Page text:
Many learning and development (L&D) professionals are responsible for leading a function while also pursuing their own professional development with limited access to resources. The term “limited resources” has a different meaning for every person (e.g., a lack of funds, personnel, tools, space, expertise, etc.), but regardless of what the limited resource is, L&D professionals are creatively doing more with less to succeed.

“Money” is often the first word that comes to mind when most people think of limited resources. That’s because many L&D professionals are conducting their job responsibilities with a lack of funds. Additionally, learning professionals are struggling with a lack of funds to further their own professional development. Upon realizing this challenge, some seek other employers who prioritize their professional development, while others, viewing money as the answer, give up on it altogether, which only limits their growth.

When faced with this challenge, it’s important to think of all the ways you can be creative without money. “While all of us feel the impact and normal human emotions connected to resource constraints or reduced budgets, it’s how we handle the situation that makes all the difference,” says Paul Meskanick, MBA, the director of client services for Ingenuiti.

As a training manager, it can be difficult to convince your employees of the importance of expanding their knowledge when they’re focused on the limited resources. They need a shift in mindset. “Attitude is the one thing we can control,” says Meskanick. “Effective learning leaders must have a change of mindset, be adaptive and focus on opportunities.” Adopting an opportunity-oriented mindset can encourage creative thinking to find solutions.

When considering professional development opportunities, don’t limit yourself to traditional programs. “I’m a believer in lifelong learning,” says Shireen Lackey, CPTM, talent management officer at the U.S. Department of Veterans Affairs, “and I really challenge my employees to find new ways to do that.” If you want to continue to excel and develop in your career, Lackey suggests broadening your perspective of what learning is. Everyone learns differently, and with today’s technology, paying for classroom training isn’t the only option anymore.

An alternative route is growing a professional network and using experiential learning. Dr. Bill Brantley, CPTM, HR specialist at the U.S. Patent and Trademark Office, uses what he calls “a sharing community” to exchange resources and best practices with other learning leaders to further his knowledge and to help others. Similarly, Lackey says, “Being able to reach out in the greater training and development community [to find] someone who has a similar job as me rather than being in the offices around me has been quite beneficial.” She also suggests asking what senior leaders you could interview for an hour or shadow for a day.

Forming partnerships with other training professionals can benefit all parties involved. In expanding your network, you open the door to new resources and, sometimes, mentors or coaches who can help you improve your professional development. “I don’t think a lot of people are willing to take that challenge on,” says Lackey. Whether it be from a fear of reaching out to strangers or the idea that doing so won’t make a difference, people are only limiting themselves when they decide not to grow their network.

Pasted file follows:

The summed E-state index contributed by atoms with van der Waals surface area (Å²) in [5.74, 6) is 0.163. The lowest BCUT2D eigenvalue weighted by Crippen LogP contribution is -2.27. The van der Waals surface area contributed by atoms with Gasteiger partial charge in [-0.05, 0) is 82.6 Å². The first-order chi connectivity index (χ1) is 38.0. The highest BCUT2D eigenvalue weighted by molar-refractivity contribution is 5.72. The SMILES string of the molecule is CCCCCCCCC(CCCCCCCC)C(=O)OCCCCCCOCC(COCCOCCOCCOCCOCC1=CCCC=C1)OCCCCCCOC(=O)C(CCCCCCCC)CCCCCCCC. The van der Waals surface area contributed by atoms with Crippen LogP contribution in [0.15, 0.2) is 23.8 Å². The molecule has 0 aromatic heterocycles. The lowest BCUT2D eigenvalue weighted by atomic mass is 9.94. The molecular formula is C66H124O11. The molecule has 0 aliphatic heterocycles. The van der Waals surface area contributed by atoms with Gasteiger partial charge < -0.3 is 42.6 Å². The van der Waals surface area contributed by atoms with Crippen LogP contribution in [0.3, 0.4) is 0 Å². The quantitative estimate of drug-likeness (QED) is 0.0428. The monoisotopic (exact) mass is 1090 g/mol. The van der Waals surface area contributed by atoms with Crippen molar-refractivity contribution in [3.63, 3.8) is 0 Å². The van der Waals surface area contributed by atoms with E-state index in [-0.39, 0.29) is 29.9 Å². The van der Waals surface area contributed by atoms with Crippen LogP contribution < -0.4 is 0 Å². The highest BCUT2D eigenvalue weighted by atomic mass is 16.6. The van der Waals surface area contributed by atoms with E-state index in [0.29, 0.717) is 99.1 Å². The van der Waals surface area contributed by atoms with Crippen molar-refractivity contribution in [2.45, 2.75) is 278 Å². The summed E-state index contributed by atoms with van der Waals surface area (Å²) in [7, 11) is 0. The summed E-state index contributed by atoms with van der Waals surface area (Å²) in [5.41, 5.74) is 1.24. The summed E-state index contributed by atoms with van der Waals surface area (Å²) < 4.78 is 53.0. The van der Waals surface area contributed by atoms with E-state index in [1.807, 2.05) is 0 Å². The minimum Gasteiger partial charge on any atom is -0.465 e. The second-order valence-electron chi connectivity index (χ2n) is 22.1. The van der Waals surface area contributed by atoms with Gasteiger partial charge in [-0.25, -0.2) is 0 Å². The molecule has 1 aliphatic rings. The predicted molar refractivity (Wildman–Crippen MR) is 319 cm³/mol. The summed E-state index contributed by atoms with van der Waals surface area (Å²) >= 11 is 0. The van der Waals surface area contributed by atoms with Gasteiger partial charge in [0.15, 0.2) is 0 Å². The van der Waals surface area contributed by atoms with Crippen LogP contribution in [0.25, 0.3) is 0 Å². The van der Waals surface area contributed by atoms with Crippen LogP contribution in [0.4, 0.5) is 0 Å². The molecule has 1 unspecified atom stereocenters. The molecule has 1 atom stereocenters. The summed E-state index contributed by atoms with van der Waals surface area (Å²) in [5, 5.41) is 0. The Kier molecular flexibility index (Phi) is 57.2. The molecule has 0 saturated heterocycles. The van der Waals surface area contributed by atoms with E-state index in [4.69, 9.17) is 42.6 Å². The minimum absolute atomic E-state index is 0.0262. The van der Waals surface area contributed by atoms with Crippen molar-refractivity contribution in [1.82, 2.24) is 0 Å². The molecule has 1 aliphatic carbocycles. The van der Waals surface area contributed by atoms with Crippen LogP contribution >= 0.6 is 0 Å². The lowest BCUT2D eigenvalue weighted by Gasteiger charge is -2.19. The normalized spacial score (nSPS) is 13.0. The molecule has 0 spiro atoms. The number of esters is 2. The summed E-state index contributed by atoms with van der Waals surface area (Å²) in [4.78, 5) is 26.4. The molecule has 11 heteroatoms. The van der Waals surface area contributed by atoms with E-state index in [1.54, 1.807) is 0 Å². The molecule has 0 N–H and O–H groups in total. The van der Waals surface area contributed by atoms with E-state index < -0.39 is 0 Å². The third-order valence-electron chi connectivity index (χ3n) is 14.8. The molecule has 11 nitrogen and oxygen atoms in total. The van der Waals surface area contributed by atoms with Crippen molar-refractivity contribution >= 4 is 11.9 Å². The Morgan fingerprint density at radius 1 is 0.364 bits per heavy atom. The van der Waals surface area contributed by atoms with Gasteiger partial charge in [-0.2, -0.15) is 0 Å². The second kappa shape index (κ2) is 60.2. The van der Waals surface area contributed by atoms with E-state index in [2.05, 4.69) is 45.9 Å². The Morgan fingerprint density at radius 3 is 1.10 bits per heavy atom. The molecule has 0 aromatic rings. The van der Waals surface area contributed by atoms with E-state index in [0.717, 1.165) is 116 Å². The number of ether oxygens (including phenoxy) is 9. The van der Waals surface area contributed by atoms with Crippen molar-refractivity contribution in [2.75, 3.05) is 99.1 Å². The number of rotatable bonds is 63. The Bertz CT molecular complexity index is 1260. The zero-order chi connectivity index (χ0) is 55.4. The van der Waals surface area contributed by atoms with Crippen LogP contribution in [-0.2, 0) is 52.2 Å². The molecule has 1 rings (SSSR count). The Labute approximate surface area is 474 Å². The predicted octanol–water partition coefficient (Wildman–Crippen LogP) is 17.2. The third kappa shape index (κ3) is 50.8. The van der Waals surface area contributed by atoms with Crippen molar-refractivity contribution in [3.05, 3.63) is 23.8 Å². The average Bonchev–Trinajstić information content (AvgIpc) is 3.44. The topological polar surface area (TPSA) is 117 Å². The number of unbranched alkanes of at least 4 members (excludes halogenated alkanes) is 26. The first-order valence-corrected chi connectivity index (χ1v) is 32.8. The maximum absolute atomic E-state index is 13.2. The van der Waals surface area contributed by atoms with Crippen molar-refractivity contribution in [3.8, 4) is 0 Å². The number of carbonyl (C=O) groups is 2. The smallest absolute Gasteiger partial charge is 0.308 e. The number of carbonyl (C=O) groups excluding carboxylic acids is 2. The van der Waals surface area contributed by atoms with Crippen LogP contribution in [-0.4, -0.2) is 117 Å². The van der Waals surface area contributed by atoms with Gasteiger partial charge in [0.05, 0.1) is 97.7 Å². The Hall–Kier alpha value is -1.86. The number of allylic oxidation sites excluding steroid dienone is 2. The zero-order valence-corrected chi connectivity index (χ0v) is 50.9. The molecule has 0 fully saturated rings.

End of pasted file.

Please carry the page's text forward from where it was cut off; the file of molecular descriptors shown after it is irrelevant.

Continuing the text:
Building a Brick House with Dirt

Knowledge is power, and expanding on that knowledge should be a continuous effort. Finding new ways to learn can be as simple as reading a new book or picking up a magazine. Consider also looking into online content. There’s a world of knowledge out there, and a lot of it can be accessed for free on the internet. Like most people today, Brantley has found resources online that he uses in both his own professional development and in teaching. However, when sharing with others, it’s important to make sure that it’s good, relevant content and “that it meets people’s needs,” says Brantley.

Similarly, Lackey provides her employees with a bulletin board of free resources. She says it’s important to keep “coming up with creative ways [for them] to take the time to develop themselves,” and when it happens, it’s “a win for everyone.”

Lackey also suggests attending webinars or roundtables. Even when it’s not on a topic that’s particularly relevant to her role, she says, “There are always little nuggets of information that get thrown out [that] give me a spark of something new I can do, or answer a question lingering in my mind.” Attending free webinars and roundtables provide the opportunity to have live interactions with experts.

Consider sharing the free resources you find with others in your organization. You’re not alone in the struggle of doing more with less, and sharing the knowledge with your colleagues in L&D only stands to benefit the organization, and the workforce, as a whole.

“A solution-driven mindset is the first and perhaps most important step in addressing this challenge,” says Meskanick. Similarly, when facing this challenge, Brantley says, “you kind of go into a startup mentality.” Sometimes, you just need to take a step back to re-evaluate what your goals are and how you can get there. Finding the relevant resources, whether from the internet or through a professional network, takes time, but it’s worth the search. The one thing you can’t do is give up; if the resources you need are not readily available, look elsewhere. “If you have to build a house and you don’t have bricks, you have to find some dirt,” says Lackey. “You just have to be a little creative” to get the job done.

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